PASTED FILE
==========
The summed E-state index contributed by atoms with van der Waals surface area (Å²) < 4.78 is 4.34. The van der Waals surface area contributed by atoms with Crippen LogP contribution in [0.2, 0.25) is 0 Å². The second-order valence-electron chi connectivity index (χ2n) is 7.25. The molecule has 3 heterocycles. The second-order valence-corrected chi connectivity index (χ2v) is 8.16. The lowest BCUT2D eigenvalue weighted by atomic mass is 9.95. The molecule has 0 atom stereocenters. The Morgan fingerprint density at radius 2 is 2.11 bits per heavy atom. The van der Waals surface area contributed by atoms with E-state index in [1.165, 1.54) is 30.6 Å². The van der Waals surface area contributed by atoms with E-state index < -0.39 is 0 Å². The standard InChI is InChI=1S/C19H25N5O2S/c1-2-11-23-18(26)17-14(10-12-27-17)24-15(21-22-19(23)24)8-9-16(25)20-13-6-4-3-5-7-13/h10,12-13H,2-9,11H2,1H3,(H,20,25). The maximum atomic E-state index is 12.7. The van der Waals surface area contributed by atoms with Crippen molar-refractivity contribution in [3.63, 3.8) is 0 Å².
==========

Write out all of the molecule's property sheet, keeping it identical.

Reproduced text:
The summed E-state index contributed by atoms with van der Waals surface area (Å²) < 4.78 is 4.34. The van der Waals surface area contributed by atoms with Crippen LogP contribution in [0.2, 0.25) is 0 Å². The second-order valence-electron chi connectivity index (χ2n) is 7.25. The molecule has 3 heterocycles. The second-order valence-corrected chi connectivity index (χ2v) is 8.16. The lowest BCUT2D eigenvalue weighted by atomic mass is 9.95. The molecule has 0 atom stereocenters. The Morgan fingerprint density at radius 2 is 2.11 bits per heavy atom. The van der Waals surface area contributed by atoms with E-state index in [1.165, 1.54) is 30.6 Å². The van der Waals surface area contributed by atoms with E-state index < -0.39 is 0 Å². The standard InChI is InChI=1S/C19H25N5O2S/c1-2-11-23-18(26)17-14(10-12-27-17)24-15(21-22-19(23)24)8-9-16(25)20-13-6-4-3-5-7-13/h10,12-13H,2-9,11H2,1H3,(H,20,25). The maximum atomic E-state index is 12.7. The van der Waals surface area contributed by atoms with Crippen molar-refractivity contribution in [3.63, 3.8) is 0 Å².